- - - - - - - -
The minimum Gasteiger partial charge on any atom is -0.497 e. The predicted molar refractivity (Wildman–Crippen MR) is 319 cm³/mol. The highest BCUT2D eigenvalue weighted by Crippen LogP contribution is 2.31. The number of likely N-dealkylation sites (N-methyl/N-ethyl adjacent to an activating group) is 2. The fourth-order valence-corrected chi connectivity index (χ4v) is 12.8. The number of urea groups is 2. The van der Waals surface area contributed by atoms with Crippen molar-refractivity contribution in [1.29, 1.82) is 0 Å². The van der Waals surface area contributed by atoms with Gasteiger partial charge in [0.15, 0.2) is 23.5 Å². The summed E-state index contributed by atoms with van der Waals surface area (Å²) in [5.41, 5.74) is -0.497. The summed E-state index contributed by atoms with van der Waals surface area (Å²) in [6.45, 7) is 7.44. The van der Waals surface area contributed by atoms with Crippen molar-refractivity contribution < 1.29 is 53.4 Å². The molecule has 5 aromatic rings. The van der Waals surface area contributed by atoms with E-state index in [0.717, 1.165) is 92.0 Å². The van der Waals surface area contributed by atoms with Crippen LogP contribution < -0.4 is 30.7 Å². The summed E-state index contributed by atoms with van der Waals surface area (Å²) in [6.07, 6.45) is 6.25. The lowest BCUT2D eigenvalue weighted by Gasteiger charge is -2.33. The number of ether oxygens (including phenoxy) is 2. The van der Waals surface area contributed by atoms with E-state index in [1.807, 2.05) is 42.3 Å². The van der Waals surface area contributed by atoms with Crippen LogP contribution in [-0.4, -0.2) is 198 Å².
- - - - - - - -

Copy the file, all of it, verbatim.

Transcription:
The minimum Gasteiger partial charge on any atom is -0.497 e. The predicted molar refractivity (Wildman–Crippen MR) is 319 cm³/mol. The highest BCUT2D eigenvalue weighted by Crippen LogP contribution is 2.31. The number of likely N-dealkylation sites (N-methyl/N-ethyl adjacent to an activating group) is 2. The fourth-order valence-corrected chi connectivity index (χ4v) is 12.8. The number of urea groups is 2. The van der Waals surface area contributed by atoms with Crippen molar-refractivity contribution in [1.29, 1.82) is 0 Å². The van der Waals surface area contributed by atoms with Gasteiger partial charge in [0.15, 0.2) is 23.5 Å². The summed E-state index contributed by atoms with van der Waals surface area (Å²) in [5.41, 5.74) is -0.497. The summed E-state index contributed by atoms with van der Waals surface area (Å²) in [6.45, 7) is 7.44. The van der Waals surface area contributed by atoms with Crippen molar-refractivity contribution < 1.29 is 53.4 Å². The molecule has 5 aromatic rings. The van der Waals surface area contributed by atoms with E-state index in [0.717, 1.165) is 92.0 Å². The van der Waals surface area contributed by atoms with Crippen LogP contribution < -0.4 is 30.7 Å². The summed E-state index contributed by atoms with van der Waals surface area (Å²) in [6.07, 6.45) is 6.25. The lowest BCUT2D eigenvalue weighted by Gasteiger charge is -2.33. The number of ether oxygens (including phenoxy) is 2. The van der Waals surface area contributed by atoms with E-state index in [1.807, 2.05) is 42.3 Å². The van der Waals surface area contributed by atoms with Crippen LogP contribution in [-0.4, -0.2) is 198 Å².